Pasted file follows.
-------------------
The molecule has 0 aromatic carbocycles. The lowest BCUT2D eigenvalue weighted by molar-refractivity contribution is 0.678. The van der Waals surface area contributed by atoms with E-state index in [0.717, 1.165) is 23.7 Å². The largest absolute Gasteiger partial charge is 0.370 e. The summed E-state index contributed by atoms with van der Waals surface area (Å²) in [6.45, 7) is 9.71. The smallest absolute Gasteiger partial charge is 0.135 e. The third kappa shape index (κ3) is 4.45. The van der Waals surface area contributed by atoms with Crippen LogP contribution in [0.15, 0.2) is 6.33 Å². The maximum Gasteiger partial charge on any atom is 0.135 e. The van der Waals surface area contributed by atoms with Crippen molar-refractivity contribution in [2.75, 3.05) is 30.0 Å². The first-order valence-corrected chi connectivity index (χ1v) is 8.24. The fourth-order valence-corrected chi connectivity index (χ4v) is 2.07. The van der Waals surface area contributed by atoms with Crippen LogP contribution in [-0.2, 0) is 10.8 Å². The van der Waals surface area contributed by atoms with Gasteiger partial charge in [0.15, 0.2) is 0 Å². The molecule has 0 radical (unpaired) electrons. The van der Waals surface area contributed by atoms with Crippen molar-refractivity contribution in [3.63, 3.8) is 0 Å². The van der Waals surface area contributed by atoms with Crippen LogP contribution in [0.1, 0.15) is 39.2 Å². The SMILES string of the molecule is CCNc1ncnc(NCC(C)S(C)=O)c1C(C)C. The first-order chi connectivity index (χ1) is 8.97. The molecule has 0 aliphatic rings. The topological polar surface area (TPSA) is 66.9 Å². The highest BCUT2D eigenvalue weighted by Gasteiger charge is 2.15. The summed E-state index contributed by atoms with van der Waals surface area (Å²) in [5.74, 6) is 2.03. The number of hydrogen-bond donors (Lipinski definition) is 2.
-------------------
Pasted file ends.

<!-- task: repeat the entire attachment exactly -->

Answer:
The molecule has 0 aromatic carbocycles. The lowest BCUT2D eigenvalue weighted by molar-refractivity contribution is 0.678. The van der Waals surface area contributed by atoms with E-state index in [0.717, 1.165) is 23.7 Å². The largest absolute Gasteiger partial charge is 0.370 e. The summed E-state index contributed by atoms with van der Waals surface area (Å²) in [6.45, 7) is 9.71. The smallest absolute Gasteiger partial charge is 0.135 e. The third kappa shape index (κ3) is 4.45. The van der Waals surface area contributed by atoms with Crippen LogP contribution in [0.15, 0.2) is 6.33 Å². The maximum Gasteiger partial charge on any atom is 0.135 e. The van der Waals surface area contributed by atoms with Crippen molar-refractivity contribution in [2.75, 3.05) is 30.0 Å². The first-order valence-corrected chi connectivity index (χ1v) is 8.24. The fourth-order valence-corrected chi connectivity index (χ4v) is 2.07. The van der Waals surface area contributed by atoms with Crippen LogP contribution in [-0.2, 0) is 10.8 Å². The van der Waals surface area contributed by atoms with Gasteiger partial charge in [0.15, 0.2) is 0 Å². The molecule has 0 radical (unpaired) electrons. The van der Waals surface area contributed by atoms with Crippen molar-refractivity contribution in [3.63, 3.8) is 0 Å². The van der Waals surface area contributed by atoms with Crippen LogP contribution in [0.1, 0.15) is 39.2 Å². The SMILES string of the molecule is CCNc1ncnc(NCC(C)S(C)=O)c1C(C)C. The first-order chi connectivity index (χ1) is 8.97. The molecule has 0 aliphatic rings. The topological polar surface area (TPSA) is 66.9 Å². The highest BCUT2D eigenvalue weighted by Gasteiger charge is 2.15. The summed E-state index contributed by atoms with van der Waals surface area (Å²) in [5.74, 6) is 2.03. The number of hydrogen-bond donors (Lipinski definition) is 2.